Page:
Bearding the lion for naught
Until the lion has his or her own storyteller, the hunter will always have the best part of the story.
–– African proverb.
I mentioned the above African proverb in my column of December 9, 2014, and I could not help thinking about its meaning in the past week as international media reported on the story of a most senseless killing of a lion by an American in Zimbabwe.
It seems that the famous lion Cecil now has hundreds of storytellers, and the hunter is now the hunted. The death of Cecil, a rare black-maned lion killed by Dr Walter Palmer, a dentist from Minnesota and big-game hunter, has unleashed a global storm of indignation and sent the dentist into hiding.
It is reported that Cecil was no ordinary cat. The 13-year-old lion was a star attraction at the Hwange National Park in Zimbabwe, out of which the hunters lured him, and he wore a collar by which scientists at the University of Oxford had been tracking him since 2008. Dr Palmer reportedly paid more than $50,000 for the hunt.
It is further reported that Cecil suffered a slow and painful death. He was coaxed out of the safe confines of the national park with a piece of meat, then shot in the dark with a bow and arrow.
Bleeding and injured, he outran his hunters for 40 hours, before fatigued, hungry and cornered, he was shot dead by the professional hunter. Cecil was then skinned, and had his head cut off.
This horrible story has rightfully captured the attention of the world and its condemnation. It is another indication of the existence of human beings who have lost all consciousness of right and wrong, and have certainly no moral compass whatsoever to go by.
What would possess a sane, educated human being, apparently of good means, to spend thousands of dollars to kill an animal, which was no threat to anyone, just to have a trophy to boast to his friends? What type of human being would even conceive such an idea?
Such an individual is no different rom the terrorists the media report on every day.
That $50,000 could have been spent to improve the lives of so many impoverished communities around the world and even in the same continent of Africa where the dentist went to slaughter the lion. He would have been a hero to the people, the world and his Creator had he chosen such good deeds over such a horrendous act.
Hunting should be restricted only to seeking meat for food. We should follow our ancestors in this regard. They fully understood the balance of nature and God’s creation. To kill any animal just for fun and pleasure and to be emboldened in so doing by the trophies of their heads and carcasses which are proudly displayed in the hunters’ homes is cruel and inhumane.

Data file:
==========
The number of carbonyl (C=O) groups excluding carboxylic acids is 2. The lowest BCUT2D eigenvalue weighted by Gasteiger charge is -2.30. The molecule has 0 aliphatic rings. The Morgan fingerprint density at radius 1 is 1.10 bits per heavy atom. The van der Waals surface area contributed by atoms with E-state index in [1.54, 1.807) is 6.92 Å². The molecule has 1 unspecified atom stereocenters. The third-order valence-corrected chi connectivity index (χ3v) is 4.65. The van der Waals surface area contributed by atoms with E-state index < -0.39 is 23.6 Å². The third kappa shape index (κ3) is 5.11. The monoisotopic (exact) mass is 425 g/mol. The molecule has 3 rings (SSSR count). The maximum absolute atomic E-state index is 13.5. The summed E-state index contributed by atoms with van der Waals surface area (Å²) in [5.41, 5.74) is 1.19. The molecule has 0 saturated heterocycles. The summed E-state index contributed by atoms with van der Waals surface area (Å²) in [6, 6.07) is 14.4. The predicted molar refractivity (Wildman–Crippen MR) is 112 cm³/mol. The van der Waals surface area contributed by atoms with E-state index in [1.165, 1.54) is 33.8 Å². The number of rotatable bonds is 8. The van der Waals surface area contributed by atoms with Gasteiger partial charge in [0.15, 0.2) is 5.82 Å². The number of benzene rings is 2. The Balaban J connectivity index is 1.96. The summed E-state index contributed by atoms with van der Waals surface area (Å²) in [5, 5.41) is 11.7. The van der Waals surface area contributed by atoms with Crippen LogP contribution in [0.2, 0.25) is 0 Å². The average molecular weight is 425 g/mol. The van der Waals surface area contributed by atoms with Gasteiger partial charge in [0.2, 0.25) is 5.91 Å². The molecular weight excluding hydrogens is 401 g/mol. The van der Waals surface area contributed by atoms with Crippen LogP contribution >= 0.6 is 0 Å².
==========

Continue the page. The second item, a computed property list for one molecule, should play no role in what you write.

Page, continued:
This story is sadly not a new one, nor is it the only one. For centuries now the resources of many nations and peoples have been destroyed in this very same way, by the game hunters who exploit
the vulnerabilities of others.
In this Season Of Emancipation commemoration, this story only serves to highlight the historical and continuing acceptance of a mindset that sees might and wealth as a right to exploit others of lesser means. Our nation observes Emancipation every year on August 1 to acknowledge the freedom earned by blood, sweat, tears and lives from a most abhorrent system of slavery known to mankind.
The transatlantic slave trade was, as pointed out before, the most brutal, having far-reaching effects for millions of people. Regrettably, many in our society have moved away from Emancipation observations and instead pay attention to entertainment and partying.
I took the opportunity to attend the Emancipation observation on Saturday morning at the Bussa Statue. While not many were in attendance, those there recognized the importance of the lessons that must be learnt from the struggle of our ancestors in attaining freedom. Also recognized was the fact that while freedom has been won from the physical shackles that bound them to slave labour on the plantations, the shackles of poverty, psychological damage, spiritual destruction and mind bondage still exist for many
of the descendants of the slaves. And so the struggle continues.
It is recorded by several historians that a significant percentage of the slaves brought to the Caribbean and the United States were of the faith I adhere to. They were stripped of all their identities and beliefs when sold into slavery.
However, many, it is reported, did not accept this reality and fought against the oppression. These slaves fought their “jihad” to win freedom for themselves and the other Africans around them. Their martyrdom in the cause of freedom must be documented, and some historians are beginning to do justice to the subject.
The many slave revolts around the Caribbean must be lessons and a history we must teach. We must have our younger generation imbibe that culture of struggle
for truth, justice and intolerance to cruelty and oppression.
If our younger generation is sidetracked into exercises manifested in the varying forms we find today of fetes and parties, we have succeeded in providing a distraction from the real struggles of everyday living, giving momentary anaesthetic injections of joy and pleasure. We have failed to administer the necessary and corresponding doses of a culture that encourages struggle for what is right and moral.
We have a generation of pleasure seekers ultimately creating monsters like Dr Palmer who, with the financial means, sees absolutely nothing wrong in travelling halfway across the globe to kill an innocent lion.
(Suleiman Bulbulia is a Justice of the Peace, and secretary of the Barbados Muslim Association. Email firstname.lastname@example.org)